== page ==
Author ORCID Identifier


Defense Date


Document Type


Degree Name

Doctor of Philosophy


Computer Science

First Advisor

Dr. Bartosz Krawczyk


With data becoming a new form of currency, its analysis has become a top priority in both academia and industry, furthering advancements in high-performance computing and machine learning. However, these large, real-world datasets come with additional complications such as noise and class overlap. Problems are magnified when with multi-class data is presented, especially since many of the popular algorithms were originally designed for binary data. Another challenge arises when the number of examples are not evenly distributed across all classes in a dataset. This often causes classifiers to favor the majority class over the minority classes, leading to undesirable results as learning from the rare cases may be the primary goal. Many of the classic machine learning algorithms were not designed for multi-class, imbalanced data or parallelism, and so their effectiveness has been hindered.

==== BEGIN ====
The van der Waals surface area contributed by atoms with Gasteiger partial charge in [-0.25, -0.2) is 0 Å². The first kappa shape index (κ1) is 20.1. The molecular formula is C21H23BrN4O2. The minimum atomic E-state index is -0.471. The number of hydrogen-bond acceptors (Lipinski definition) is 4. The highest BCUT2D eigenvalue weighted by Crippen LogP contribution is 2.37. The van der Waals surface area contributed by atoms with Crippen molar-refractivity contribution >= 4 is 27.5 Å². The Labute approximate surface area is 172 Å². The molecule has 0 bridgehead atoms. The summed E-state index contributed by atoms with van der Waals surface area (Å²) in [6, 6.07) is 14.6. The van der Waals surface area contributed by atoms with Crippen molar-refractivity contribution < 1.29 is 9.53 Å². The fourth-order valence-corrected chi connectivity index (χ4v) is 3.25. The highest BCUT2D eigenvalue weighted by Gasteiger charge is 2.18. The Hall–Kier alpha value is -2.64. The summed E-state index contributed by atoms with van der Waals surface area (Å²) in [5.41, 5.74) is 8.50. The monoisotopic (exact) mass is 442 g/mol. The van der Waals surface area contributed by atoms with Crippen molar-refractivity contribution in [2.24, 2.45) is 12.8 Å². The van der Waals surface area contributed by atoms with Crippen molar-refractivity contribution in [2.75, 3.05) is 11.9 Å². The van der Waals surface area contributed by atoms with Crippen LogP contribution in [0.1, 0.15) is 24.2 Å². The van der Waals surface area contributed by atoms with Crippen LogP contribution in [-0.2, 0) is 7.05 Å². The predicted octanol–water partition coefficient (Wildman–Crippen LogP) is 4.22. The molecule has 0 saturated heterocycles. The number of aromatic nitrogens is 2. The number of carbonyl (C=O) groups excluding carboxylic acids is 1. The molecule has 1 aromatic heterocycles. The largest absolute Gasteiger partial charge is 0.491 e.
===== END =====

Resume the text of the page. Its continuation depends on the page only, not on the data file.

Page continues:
This dissertation addresses some of these challenges with in-depth experimentation using novel implementations of machine learning algorithms using Apache Spark, a distributed computing framework based on the MapReduce model designed to handle very large datasets. Experimentation showed that many of the traditional classifier algorithms do not translate well to a distributed computing environment, indicating the need for a new generation of algorithms targeting modern high-performance computing. A collection of popular oversampling methods, originally designed for small binary class datasets, have been implemented using Apache Spark for the first time to improve parallelism and add multi-class support. An extensive study on how instance level difficulty affects the learning from large datasets was also performed.


© William C. Sleeman IV

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